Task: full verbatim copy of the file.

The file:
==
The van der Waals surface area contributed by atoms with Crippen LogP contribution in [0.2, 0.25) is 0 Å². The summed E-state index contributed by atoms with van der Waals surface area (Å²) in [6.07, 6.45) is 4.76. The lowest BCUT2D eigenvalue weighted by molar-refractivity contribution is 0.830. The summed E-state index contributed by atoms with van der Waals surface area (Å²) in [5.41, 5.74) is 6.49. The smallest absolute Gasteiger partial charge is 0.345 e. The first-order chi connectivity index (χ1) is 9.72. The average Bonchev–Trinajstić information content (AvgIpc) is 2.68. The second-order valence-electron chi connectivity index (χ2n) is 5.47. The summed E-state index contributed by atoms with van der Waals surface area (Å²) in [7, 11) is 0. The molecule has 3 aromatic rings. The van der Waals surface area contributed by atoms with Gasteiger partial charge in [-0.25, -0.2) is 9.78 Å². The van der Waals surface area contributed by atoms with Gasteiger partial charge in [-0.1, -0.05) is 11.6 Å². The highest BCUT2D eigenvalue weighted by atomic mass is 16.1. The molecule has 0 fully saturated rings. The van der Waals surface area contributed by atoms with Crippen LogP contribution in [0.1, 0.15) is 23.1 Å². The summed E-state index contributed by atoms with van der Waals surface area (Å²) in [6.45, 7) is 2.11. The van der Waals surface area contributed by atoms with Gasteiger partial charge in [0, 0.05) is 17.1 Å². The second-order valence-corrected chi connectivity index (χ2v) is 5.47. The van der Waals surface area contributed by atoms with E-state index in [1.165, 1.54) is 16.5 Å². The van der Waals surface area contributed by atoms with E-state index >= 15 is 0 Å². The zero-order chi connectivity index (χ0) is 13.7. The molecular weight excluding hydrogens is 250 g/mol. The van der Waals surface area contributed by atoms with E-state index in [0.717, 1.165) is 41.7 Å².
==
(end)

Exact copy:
The van der Waals surface area contributed by atoms with Crippen LogP contribution in [0.2, 0.25) is 0 Å². The summed E-state index contributed by atoms with van der Waals surface area (Å²) in [6.07, 6.45) is 4.76. The lowest BCUT2D eigenvalue weighted by molar-refractivity contribution is 0.830. The summed E-state index contributed by atoms with van der Waals surface area (Å²) in [5.41, 5.74) is 6.49. The smallest absolute Gasteiger partial charge is 0.345 e. The first-order chi connectivity index (χ1) is 9.72. The average Bonchev–Trinajstić information content (AvgIpc) is 2.68. The second-order valence-electron chi connectivity index (χ2n) is 5.47. The summed E-state index contributed by atoms with van der Waals surface area (Å²) in [7, 11) is 0. The molecule has 3 aromatic rings. The van der Waals surface area contributed by atoms with Gasteiger partial charge in [-0.25, -0.2) is 9.78 Å². The van der Waals surface area contributed by atoms with Gasteiger partial charge in [-0.1, -0.05) is 11.6 Å². The highest BCUT2D eigenvalue weighted by atomic mass is 16.1. The molecule has 0 fully saturated rings. The van der Waals surface area contributed by atoms with Crippen LogP contribution in [0.1, 0.15) is 23.1 Å². The summed E-state index contributed by atoms with van der Waals surface area (Å²) in [6.45, 7) is 2.11. The van der Waals surface area contributed by atoms with Gasteiger partial charge in [0, 0.05) is 17.1 Å². The second-order valence-corrected chi connectivity index (χ2v) is 5.47. The van der Waals surface area contributed by atoms with E-state index in [1.165, 1.54) is 16.5 Å². The van der Waals surface area contributed by atoms with E-state index >= 15 is 0 Å². The zero-order chi connectivity index (χ0) is 13.7. The molecular weight excluding hydrogens is 250 g/mol. The van der Waals surface area contributed by atoms with E-state index in [0.717, 1.165) is 41.7 Å².